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Primate Neurophysiology

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Sebastien Bouret

Working with monkeys it enables us to use invasive approaches and manipulate brain activity. But the comparative approach across species also provides a valuable insight into the proximate and ultimate causes of motivation in primates.

To investigate motivational processes in monkeys, we

  • develop computerized behavioral tasks that target the process of interest.
  • measure behavioral and autonomic responses to identify motivational states and subjective values.
  • use multi-site single unit recordings to measure the activity of individual neurons.
  • Manipulate brain activity using pharmacology and DREADDs (soon…)

 We are currently interested in several brain systems including catacholaminergic neuromodulators (noradrenaline and dopamine) and the ventral prefrontal cortex.


Our investigations are tightly linked with both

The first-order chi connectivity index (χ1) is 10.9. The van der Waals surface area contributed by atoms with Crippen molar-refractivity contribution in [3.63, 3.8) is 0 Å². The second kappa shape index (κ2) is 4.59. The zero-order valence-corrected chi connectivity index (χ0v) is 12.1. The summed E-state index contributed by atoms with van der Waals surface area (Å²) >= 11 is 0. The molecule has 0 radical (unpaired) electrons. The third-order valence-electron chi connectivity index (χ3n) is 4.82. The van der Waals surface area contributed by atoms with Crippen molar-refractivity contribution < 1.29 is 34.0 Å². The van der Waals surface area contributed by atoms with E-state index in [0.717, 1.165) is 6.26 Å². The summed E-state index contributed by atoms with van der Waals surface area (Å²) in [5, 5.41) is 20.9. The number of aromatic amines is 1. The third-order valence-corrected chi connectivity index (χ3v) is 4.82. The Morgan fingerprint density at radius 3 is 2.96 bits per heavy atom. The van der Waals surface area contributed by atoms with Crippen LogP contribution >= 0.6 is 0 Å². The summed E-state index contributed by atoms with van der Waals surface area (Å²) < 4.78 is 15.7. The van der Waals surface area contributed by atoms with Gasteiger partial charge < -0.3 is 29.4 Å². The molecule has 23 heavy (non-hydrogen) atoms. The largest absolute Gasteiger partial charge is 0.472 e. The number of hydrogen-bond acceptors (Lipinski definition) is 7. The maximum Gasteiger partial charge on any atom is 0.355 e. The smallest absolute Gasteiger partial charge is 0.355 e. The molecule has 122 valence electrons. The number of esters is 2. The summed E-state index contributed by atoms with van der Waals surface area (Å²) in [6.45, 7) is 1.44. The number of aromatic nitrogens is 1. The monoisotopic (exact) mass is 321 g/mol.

• human cognitive neuroscience, as we intend to develop similar tasks, explore homologous brain regions and assess the same treatments (pharmacological medication and electrical stimulation) in monkeys and humans
  •  computational modeling, as we use formal algorithms to quantify and interpret both behavioral performance and neuronal activity

 

Our current projects can be divided on the basis of functions of interest:

1- Action selection: (C. Jahn, L. Roumazeilles)

  • How does contextual information influence our choices ?
  •  What is the dynamic relation between evaluation and choice processes?
  •  How did ecological constraints shape the primate ‘Foraging Brain’ ?

2- Effort allocation: Is there a Brain Effort System?  (N. Borderies, A. Dureux)

  • How do we balance efforts and rewards?
  • How do we mobilize energy for facing challenges?
  • What is the relation between effort and autonomic arousal?